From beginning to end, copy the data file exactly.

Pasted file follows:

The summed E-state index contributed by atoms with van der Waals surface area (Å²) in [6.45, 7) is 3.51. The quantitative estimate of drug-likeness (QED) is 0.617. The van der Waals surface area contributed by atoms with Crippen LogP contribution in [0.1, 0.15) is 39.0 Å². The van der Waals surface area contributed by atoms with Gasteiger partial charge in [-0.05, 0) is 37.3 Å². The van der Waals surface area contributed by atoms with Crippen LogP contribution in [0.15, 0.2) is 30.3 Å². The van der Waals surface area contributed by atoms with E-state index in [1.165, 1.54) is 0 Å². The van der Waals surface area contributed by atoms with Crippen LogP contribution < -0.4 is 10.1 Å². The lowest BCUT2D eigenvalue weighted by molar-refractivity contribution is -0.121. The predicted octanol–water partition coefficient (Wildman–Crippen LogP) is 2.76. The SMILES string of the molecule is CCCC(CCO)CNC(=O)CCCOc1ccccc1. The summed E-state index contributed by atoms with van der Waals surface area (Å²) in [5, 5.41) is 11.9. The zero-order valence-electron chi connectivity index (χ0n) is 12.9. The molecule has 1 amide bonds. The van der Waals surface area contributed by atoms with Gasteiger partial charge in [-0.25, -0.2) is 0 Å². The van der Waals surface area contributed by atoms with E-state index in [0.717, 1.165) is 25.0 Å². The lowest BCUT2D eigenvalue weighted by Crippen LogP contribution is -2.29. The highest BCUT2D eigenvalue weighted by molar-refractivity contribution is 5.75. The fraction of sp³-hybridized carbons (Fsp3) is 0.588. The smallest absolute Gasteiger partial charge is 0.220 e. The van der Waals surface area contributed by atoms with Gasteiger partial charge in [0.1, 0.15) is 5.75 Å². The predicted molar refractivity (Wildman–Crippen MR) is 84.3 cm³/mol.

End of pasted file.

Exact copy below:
The summed E-state index contributed by atoms with van der Waals surface area (Å²) in [6.45, 7) is 3.51. The quantitative estimate of drug-likeness (QED) is 0.617. The van der Waals surface area contributed by atoms with Crippen LogP contribution in [0.1, 0.15) is 39.0 Å². The van der Waals surface area contributed by atoms with Gasteiger partial charge in [-0.05, 0) is 37.3 Å². The van der Waals surface area contributed by atoms with Crippen LogP contribution in [0.15, 0.2) is 30.3 Å². The van der Waals surface area contributed by atoms with E-state index in [1.165, 1.54) is 0 Å². The van der Waals surface area contributed by atoms with Crippen LogP contribution < -0.4 is 10.1 Å². The lowest BCUT2D eigenvalue weighted by molar-refractivity contribution is -0.121. The predicted octanol–water partition coefficient (Wildman–Crippen LogP) is 2.76. The SMILES string of the molecule is CCCC(CCO)CNC(=O)CCCOc1ccccc1. The summed E-state index contributed by atoms with van der Waals surface area (Å²) in [5, 5.41) is 11.9. The zero-order valence-electron chi connectivity index (χ0n) is 12.9. The molecule has 1 amide bonds. The van der Waals surface area contributed by atoms with Gasteiger partial charge in [-0.25, -0.2) is 0 Å². The van der Waals surface area contributed by atoms with E-state index in [0.717, 1.165) is 25.0 Å². The lowest BCUT2D eigenvalue weighted by Crippen LogP contribution is -2.29. The highest BCUT2D eigenvalue weighted by molar-refractivity contribution is 5.75. The fraction of sp³-hybridized carbons (Fsp3) is 0.588. The smallest absolute Gasteiger partial charge is 0.220 e. The van der Waals surface area contributed by atoms with Gasteiger partial charge in [0.1, 0.15) is 5.75 Å². The predicted molar refractivity (Wildman–Crippen MR) is 84.3 cm³/mol.